She was the wife of Emperor Taizong and the mother of Emperor Gaozong. She was very well-educated and wrote many books. During her tenure as empress, she served as a loyal assistant and honest advisor to her husband.

Read more and look at the details of Li’s painting here

The source of the image on the right is here.

4. Empress Wu Zetian (625 – 705 AD) – Tang Dynasty

She was the first and only Woman Emperor of China!

Yes, we wrote that correctly. She was the first female emperor (not empress) of China. Many women before her tried and failed, making Wu Zetian one of the most recognizable women of Chinese history.

With her exceptional intelligence, extraordinary competence in politics, and inordinate ambition, she ruled as the “Holy and Divine Emperor” of the Second Zhou Dynasty (690–705) for fifteen years.

Read more and look at the details of Li’s painting here

The source of the images on the right is here.

5. Empress Dowager Cixi (1835 – 1908) – Qing Dynasty

Empress Cixi was a towering figure of monarchy for the Chinese people for almost 50 years, the longest-serving Empress Dowager in Chinese history.

Although she was not the official Emperor of China, she was the de facto head for her underage son who was the King. She rose the ranks from being a mere concubine to becoming the son-bearing Empress. Her style of governance was non-traditional and she was known for embracing technological and military advancements. She was also responsible for many societal reforms and had a great impact on the Chinese arts and culture of her time. She was the first Chinese Royal who allowed Western artists to paint her portraits with the intent of being exhibited internationally. Three of her original oil portraits painted by Hubert Vos and Katherine Carl reside in famous museums in the USA. Also, see below for an interesting online photo essay on Cixi by MIT. She was quite an influencer of her time!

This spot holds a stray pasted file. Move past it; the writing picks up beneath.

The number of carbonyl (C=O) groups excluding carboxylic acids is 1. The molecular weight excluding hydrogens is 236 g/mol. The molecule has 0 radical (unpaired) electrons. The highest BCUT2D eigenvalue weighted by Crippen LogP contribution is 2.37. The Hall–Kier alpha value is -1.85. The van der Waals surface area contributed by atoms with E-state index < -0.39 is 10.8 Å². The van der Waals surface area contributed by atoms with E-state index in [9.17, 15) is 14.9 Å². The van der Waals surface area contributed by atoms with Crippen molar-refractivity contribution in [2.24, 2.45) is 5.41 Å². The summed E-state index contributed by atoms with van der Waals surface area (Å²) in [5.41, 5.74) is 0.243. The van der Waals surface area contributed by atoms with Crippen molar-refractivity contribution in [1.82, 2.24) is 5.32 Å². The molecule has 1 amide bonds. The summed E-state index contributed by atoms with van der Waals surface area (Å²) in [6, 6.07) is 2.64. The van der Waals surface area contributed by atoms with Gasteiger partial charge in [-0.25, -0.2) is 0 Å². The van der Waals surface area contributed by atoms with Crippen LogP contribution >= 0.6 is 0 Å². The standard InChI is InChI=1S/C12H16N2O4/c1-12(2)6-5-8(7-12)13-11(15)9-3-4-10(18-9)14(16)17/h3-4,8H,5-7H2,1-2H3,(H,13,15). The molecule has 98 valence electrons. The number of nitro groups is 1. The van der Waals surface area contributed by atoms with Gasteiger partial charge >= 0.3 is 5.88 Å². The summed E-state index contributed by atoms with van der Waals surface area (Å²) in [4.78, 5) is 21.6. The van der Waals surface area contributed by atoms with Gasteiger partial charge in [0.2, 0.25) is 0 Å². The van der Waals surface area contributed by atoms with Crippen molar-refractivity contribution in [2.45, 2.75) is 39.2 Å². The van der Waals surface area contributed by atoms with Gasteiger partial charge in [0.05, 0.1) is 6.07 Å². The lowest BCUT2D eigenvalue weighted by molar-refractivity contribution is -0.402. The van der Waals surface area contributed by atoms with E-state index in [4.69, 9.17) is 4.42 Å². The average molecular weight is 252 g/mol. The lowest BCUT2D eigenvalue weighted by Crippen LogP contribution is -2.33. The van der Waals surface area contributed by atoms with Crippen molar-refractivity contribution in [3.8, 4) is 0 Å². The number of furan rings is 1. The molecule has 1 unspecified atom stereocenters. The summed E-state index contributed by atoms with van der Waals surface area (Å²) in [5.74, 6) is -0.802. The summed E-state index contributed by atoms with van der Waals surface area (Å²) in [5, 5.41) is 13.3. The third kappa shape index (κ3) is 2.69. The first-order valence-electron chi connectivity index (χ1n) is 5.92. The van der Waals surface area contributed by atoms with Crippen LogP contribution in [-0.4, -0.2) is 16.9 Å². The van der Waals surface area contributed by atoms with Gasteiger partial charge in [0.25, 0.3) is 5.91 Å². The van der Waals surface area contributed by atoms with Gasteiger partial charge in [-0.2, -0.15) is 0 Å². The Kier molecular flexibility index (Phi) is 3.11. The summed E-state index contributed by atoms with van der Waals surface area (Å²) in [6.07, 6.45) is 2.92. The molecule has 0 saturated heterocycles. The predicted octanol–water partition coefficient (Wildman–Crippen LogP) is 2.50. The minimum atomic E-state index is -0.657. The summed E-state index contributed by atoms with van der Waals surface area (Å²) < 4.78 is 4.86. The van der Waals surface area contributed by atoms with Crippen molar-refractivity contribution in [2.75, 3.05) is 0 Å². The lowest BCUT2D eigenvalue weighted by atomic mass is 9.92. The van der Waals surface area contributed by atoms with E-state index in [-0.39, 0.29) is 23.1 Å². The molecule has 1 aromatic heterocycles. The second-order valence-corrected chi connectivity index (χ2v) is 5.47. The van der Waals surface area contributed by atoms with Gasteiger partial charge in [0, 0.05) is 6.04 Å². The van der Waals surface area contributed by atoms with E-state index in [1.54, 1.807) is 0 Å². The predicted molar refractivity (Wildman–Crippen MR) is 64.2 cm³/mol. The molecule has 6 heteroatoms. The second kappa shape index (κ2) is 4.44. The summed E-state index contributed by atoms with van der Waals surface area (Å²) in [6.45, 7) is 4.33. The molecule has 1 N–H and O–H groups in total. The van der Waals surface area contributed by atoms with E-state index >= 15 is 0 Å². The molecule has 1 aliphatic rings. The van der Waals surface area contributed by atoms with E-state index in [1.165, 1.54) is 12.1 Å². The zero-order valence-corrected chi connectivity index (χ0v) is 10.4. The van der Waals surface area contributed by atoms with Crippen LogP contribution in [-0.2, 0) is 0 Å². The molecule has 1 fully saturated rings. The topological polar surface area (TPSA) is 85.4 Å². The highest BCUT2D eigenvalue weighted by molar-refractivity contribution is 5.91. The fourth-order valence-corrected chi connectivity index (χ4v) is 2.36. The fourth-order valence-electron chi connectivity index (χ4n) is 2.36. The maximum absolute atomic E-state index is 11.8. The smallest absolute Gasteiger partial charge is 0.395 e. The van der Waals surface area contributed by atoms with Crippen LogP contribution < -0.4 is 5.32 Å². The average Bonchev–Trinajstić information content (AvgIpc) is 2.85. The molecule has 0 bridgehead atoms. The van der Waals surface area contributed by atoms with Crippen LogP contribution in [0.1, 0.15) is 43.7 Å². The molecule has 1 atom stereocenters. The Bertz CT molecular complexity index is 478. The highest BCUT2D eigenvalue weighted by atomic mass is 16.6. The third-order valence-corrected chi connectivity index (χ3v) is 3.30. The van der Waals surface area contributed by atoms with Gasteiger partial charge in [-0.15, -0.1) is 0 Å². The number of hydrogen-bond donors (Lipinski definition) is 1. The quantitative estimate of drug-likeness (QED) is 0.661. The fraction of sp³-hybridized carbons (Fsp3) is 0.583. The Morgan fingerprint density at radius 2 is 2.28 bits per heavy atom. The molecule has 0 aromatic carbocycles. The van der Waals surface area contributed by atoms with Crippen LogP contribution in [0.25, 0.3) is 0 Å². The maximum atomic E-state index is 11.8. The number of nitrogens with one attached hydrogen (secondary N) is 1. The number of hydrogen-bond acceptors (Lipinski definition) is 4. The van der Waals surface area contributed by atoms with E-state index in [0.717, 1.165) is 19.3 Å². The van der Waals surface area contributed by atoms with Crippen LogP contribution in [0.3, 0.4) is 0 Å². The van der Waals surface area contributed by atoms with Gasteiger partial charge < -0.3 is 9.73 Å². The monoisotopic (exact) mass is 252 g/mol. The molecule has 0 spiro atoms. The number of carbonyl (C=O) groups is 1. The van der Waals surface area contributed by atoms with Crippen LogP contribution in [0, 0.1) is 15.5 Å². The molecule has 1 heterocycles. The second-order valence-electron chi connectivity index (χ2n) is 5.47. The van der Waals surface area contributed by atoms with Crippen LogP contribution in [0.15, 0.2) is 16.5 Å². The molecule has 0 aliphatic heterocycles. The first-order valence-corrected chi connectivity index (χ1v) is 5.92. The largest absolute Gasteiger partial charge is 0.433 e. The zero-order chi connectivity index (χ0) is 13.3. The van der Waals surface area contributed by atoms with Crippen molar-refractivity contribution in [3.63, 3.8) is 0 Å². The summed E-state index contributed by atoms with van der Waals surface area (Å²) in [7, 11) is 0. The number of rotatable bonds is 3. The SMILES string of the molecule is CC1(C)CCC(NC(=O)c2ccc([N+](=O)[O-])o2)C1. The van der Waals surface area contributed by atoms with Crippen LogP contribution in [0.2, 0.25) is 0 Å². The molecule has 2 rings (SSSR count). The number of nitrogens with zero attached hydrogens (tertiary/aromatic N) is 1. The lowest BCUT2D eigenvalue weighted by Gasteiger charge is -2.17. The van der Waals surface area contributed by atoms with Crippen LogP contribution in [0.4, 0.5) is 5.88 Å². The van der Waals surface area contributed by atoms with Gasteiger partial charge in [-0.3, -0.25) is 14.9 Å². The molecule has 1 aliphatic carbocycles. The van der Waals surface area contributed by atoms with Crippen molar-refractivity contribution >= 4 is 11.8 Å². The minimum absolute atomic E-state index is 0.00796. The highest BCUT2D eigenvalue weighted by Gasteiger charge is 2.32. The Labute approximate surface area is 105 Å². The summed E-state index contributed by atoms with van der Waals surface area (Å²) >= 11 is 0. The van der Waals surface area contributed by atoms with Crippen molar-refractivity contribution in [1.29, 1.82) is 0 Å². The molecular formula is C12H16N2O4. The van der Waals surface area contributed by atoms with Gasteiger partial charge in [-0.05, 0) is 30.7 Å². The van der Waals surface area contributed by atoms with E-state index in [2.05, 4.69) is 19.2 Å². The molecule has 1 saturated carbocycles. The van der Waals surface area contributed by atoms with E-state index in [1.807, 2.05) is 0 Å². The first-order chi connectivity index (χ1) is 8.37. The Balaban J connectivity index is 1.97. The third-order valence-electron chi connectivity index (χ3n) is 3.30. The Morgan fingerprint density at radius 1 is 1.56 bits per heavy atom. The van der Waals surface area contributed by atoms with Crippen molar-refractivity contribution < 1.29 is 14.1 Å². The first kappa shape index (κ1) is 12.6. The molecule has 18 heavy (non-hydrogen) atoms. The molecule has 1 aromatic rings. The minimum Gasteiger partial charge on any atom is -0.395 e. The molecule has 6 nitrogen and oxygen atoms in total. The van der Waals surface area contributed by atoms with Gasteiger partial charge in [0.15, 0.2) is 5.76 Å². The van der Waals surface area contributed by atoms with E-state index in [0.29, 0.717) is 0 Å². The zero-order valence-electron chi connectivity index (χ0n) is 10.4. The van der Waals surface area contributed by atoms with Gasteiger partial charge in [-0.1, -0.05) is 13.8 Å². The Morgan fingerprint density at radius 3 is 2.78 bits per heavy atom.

However, Xiang Li’s painting of Empress Cixi below is the only known Chinese watercolor on silk painting in recent times.

Read more and look at the details of Li’s painting here

Paintings on the right (inside a collage):

What makes Li’s empress portraits different and unique?

While there aren’t as many Chinese empresses with portraits created from the ancient days that have been preserved til this day, it isn’t hard to see the rigidity and strict structure when it comes to paintings and photos of emperors and empresses.

Typically they would sit still without a smile. Perhaps it was a way to portray their power. However, it’s a loss for modern-day citizens like us to understand and imagine the context of the world in which they were living in.

Li broke the barriers by studying much beyond what was presented to her. Instead, she went many steps further to also design and capture these historical figures’ expressions, accessories, personal interests (writing, music, etc.), families/friends, and other companions, even their pets.

Li believes the people under her brushstrokes weren’t living and influencing alone. Rather, they needed help from others, their thoughts and actions were also largely influenced by the historical period and others around them.

Your Reflections

We’d love to go back to you and ask what you have learned from these female figures. Do you have a favorite? Did anyone, or any event you find interesting or peculiar? Please share your reflections with us in the comments below.